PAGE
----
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To the left is a table of the number of offices that have, to date, been opened by Obama and McCain across the country, courtesy of 538. If a state is not listed, it is because neither candidate has any offices at all there. Note: while I trust Nate Silver's numbers, I think that some of the base data used for the office counts may be slightly out of date, since I know we opened 22 offices here in Pennsylvania, some very recently. However, even after considering the new offices, the order of magnitude is not altered.
Of note: the only states where McCain has more offices than Obama are Florida (35 - 25), as well as New Jersey, California, West Virginia and Arizona, where McCain has one office each. While it is certainly understandable that Obama would see no need for offices in, say, California, why does McCain feel he needs to invest the money in an Arizona office?
Why do we care? First, most people in America are not like most of the DCW community: they are what is known as "low information" voters. They get their 'best' information from TV ads and flyers delievered to their homes. Therefore, the more presence a campaign has, the better for that campaign.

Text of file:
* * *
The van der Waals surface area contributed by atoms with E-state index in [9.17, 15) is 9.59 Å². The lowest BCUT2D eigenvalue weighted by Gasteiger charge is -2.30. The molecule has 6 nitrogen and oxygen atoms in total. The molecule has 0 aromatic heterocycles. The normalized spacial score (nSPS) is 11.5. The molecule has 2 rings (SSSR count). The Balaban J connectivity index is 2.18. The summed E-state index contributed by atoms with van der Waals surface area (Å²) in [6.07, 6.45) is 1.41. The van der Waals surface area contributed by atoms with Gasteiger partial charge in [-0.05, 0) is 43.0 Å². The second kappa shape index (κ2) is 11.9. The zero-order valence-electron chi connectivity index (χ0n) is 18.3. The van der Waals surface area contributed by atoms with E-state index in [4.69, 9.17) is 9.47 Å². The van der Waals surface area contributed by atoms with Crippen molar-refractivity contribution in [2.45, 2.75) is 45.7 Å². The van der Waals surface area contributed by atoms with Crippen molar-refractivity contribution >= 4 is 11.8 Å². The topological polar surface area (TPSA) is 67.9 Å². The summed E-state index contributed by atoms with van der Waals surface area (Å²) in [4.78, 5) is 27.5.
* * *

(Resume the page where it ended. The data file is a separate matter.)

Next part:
Second, there is the issue of early voting. There are now 31 states that allow some form of early voting, Ohio having just joined the ranks. And with the exception of Oregon, where all voting is by mail, and has been for some time, boots-on-the-ground certainly helps in getting out the early vote. The more early voters a campaign can turn out, the more effort they can put into the final week GOTV efforts. That is, it's better to have to get 10 people to the polls on election day than 100.
Finally, there is the issue of attitude. We all know that the more energy someone puts into something, the more positive the outcome. As a sports analogy, Michael Phelps wouldn't be as good a swimmer as he is if he didn't put those 5 hours a day in of practice. No matter how high his level of native talent, had he gone to Beijing not having swam a lap in the prior 6 months, he may not be winning all the medals he is accruing.
So, take Missouri, a true toss-up state this year. McCain has fewer than 10 offices there, Obama has close to 30. So what does the McCain campaign say about the disparity?
“When you feel like you have to put that many people in the state to cover it, means you think you’re in trouble, and you have to have a surge,” said Jack Jackson, McCain’s Missouri co-chairman.